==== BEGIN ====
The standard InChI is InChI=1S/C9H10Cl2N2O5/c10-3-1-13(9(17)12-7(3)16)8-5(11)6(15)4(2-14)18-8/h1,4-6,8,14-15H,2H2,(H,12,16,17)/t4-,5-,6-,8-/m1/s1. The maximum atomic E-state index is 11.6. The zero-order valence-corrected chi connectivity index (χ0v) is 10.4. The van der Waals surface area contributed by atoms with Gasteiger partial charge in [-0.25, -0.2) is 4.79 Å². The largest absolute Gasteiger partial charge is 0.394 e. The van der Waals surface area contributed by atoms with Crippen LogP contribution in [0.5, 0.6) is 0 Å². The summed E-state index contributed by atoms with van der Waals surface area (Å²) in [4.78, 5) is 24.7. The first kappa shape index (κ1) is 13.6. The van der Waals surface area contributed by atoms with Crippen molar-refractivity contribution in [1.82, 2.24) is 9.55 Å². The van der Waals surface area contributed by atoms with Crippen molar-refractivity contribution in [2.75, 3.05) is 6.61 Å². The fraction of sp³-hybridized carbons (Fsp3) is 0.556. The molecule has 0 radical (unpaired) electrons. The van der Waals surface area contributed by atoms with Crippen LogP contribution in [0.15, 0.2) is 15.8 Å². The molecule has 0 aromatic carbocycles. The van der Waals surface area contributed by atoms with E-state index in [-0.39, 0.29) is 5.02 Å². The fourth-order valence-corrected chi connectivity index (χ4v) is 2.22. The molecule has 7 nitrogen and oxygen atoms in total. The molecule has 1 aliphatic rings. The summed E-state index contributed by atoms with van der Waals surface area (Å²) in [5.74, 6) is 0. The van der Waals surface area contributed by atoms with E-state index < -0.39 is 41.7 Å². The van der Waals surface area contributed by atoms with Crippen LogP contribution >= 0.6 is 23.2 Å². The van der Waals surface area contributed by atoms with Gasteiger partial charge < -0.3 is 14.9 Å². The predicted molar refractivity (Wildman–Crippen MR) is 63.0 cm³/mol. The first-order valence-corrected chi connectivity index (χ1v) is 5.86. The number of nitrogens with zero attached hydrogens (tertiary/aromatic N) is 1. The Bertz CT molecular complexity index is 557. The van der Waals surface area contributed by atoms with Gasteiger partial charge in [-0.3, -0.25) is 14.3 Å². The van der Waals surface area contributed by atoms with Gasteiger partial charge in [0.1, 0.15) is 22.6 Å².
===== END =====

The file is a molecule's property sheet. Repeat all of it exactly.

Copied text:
The standard InChI is InChI=1S/C9H10Cl2N2O5/c10-3-1-13(9(17)12-7(3)16)8-5(11)6(15)4(2-14)18-8/h1,4-6,8,14-15H,2H2,(H,12,16,17)/t4-,5-,6-,8-/m1/s1. The maximum atomic E-state index is 11.6. The zero-order valence-corrected chi connectivity index (χ0v) is 10.4. The van der Waals surface area contributed by atoms with Gasteiger partial charge in [-0.25, -0.2) is 4.79 Å². The largest absolute Gasteiger partial charge is 0.394 e. The van der Waals surface area contributed by atoms with Crippen LogP contribution in [0.5, 0.6) is 0 Å². The summed E-state index contributed by atoms with van der Waals surface area (Å²) in [4.78, 5) is 24.7. The first kappa shape index (κ1) is 13.6. The van der Waals surface area contributed by atoms with Crippen molar-refractivity contribution in [1.82, 2.24) is 9.55 Å². The van der Waals surface area contributed by atoms with Crippen molar-refractivity contribution in [2.75, 3.05) is 6.61 Å². The fraction of sp³-hybridized carbons (Fsp3) is 0.556. The molecule has 0 radical (unpaired) electrons. The van der Waals surface area contributed by atoms with Crippen LogP contribution in [0.15, 0.2) is 15.8 Å². The molecule has 0 aromatic carbocycles. The van der Waals surface area contributed by atoms with E-state index in [-0.39, 0.29) is 5.02 Å². The fourth-order valence-corrected chi connectivity index (χ4v) is 2.22. The molecule has 7 nitrogen and oxygen atoms in total. The molecule has 1 aliphatic rings. The summed E-state index contributed by atoms with van der Waals surface area (Å²) in [5.74, 6) is 0. The van der Waals surface area contributed by atoms with E-state index < -0.39 is 41.7 Å². The van der Waals surface area contributed by atoms with Crippen LogP contribution >= 0.6 is 23.2 Å². The van der Waals surface area contributed by atoms with Gasteiger partial charge < -0.3 is 14.9 Å². The predicted molar refractivity (Wildman–Crippen MR) is 63.0 cm³/mol. The first-order valence-corrected chi connectivity index (χ1v) is 5.86. The number of nitrogens with zero attached hydrogens (tertiary/aromatic N) is 1. The Bertz CT molecular complexity index is 557. The van der Waals surface area contributed by atoms with Gasteiger partial charge in [-0.3, -0.25) is 14.3 Å². The van der Waals surface area contributed by atoms with Gasteiger partial charge in [0.1, 0.15) is 22.6 Å².